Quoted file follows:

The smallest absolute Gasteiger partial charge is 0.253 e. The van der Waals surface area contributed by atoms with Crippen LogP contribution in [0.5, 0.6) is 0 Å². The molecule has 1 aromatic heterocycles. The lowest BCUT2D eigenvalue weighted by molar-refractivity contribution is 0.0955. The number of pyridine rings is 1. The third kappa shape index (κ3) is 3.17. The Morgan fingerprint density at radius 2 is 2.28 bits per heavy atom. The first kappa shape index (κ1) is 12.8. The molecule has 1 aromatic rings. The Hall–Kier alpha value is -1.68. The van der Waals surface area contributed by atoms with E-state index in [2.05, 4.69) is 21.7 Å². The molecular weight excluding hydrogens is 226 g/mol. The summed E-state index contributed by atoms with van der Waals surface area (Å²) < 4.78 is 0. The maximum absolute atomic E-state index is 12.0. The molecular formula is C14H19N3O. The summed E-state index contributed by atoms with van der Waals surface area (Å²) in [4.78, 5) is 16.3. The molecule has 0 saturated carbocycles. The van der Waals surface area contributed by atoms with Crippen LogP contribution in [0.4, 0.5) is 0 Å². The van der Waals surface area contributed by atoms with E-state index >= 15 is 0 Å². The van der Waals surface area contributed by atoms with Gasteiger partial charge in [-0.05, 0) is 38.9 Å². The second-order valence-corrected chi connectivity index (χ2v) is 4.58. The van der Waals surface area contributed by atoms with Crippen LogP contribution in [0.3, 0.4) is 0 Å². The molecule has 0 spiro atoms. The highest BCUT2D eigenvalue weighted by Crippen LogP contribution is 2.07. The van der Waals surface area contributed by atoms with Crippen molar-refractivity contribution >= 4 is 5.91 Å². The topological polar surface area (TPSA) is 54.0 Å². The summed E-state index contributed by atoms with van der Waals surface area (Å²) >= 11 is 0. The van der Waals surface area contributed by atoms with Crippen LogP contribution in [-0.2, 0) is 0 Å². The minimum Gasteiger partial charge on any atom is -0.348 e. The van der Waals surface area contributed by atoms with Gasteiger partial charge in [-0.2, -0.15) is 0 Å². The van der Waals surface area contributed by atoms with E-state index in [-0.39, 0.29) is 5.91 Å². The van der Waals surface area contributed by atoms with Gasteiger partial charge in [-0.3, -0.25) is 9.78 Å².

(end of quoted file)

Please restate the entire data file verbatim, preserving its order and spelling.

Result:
The smallest absolute Gasteiger partial charge is 0.253 e. The van der Waals surface area contributed by atoms with Crippen LogP contribution in [0.5, 0.6) is 0 Å². The molecule has 1 aromatic heterocycles. The lowest BCUT2D eigenvalue weighted by molar-refractivity contribution is 0.0955. The number of pyridine rings is 1. The third kappa shape index (κ3) is 3.17. The Morgan fingerprint density at radius 2 is 2.28 bits per heavy atom. The first kappa shape index (κ1) is 12.8. The molecule has 1 aromatic rings. The Hall–Kier alpha value is -1.68. The van der Waals surface area contributed by atoms with E-state index in [2.05, 4.69) is 21.7 Å². The molecular weight excluding hydrogens is 226 g/mol. The summed E-state index contributed by atoms with van der Waals surface area (Å²) < 4.78 is 0. The maximum absolute atomic E-state index is 12.0. The molecular formula is C14H19N3O. The summed E-state index contributed by atoms with van der Waals surface area (Å²) in [4.78, 5) is 16.3. The molecule has 0 saturated carbocycles. The van der Waals surface area contributed by atoms with Crippen LogP contribution in [0.4, 0.5) is 0 Å². The van der Waals surface area contributed by atoms with E-state index >= 15 is 0 Å². The van der Waals surface area contributed by atoms with Gasteiger partial charge in [-0.05, 0) is 38.9 Å². The second-order valence-corrected chi connectivity index (χ2v) is 4.58. The van der Waals surface area contributed by atoms with Crippen LogP contribution in [0.3, 0.4) is 0 Å². The molecule has 0 spiro atoms. The highest BCUT2D eigenvalue weighted by Crippen LogP contribution is 2.07. The van der Waals surface area contributed by atoms with Crippen molar-refractivity contribution >= 4 is 5.91 Å². The topological polar surface area (TPSA) is 54.0 Å². The summed E-state index contributed by atoms with van der Waals surface area (Å²) >= 11 is 0. The van der Waals surface area contributed by atoms with Crippen LogP contribution in [-0.2, 0) is 0 Å². The minimum Gasteiger partial charge on any atom is -0.348 e. The van der Waals surface area contributed by atoms with Gasteiger partial charge in [-0.2, -0.15) is 0 Å². The van der Waals surface area contributed by atoms with E-state index in [-0.39, 0.29) is 5.91 Å². The van der Waals surface area contributed by atoms with Gasteiger partial charge in [-0.3, -0.25) is 9.78 Å².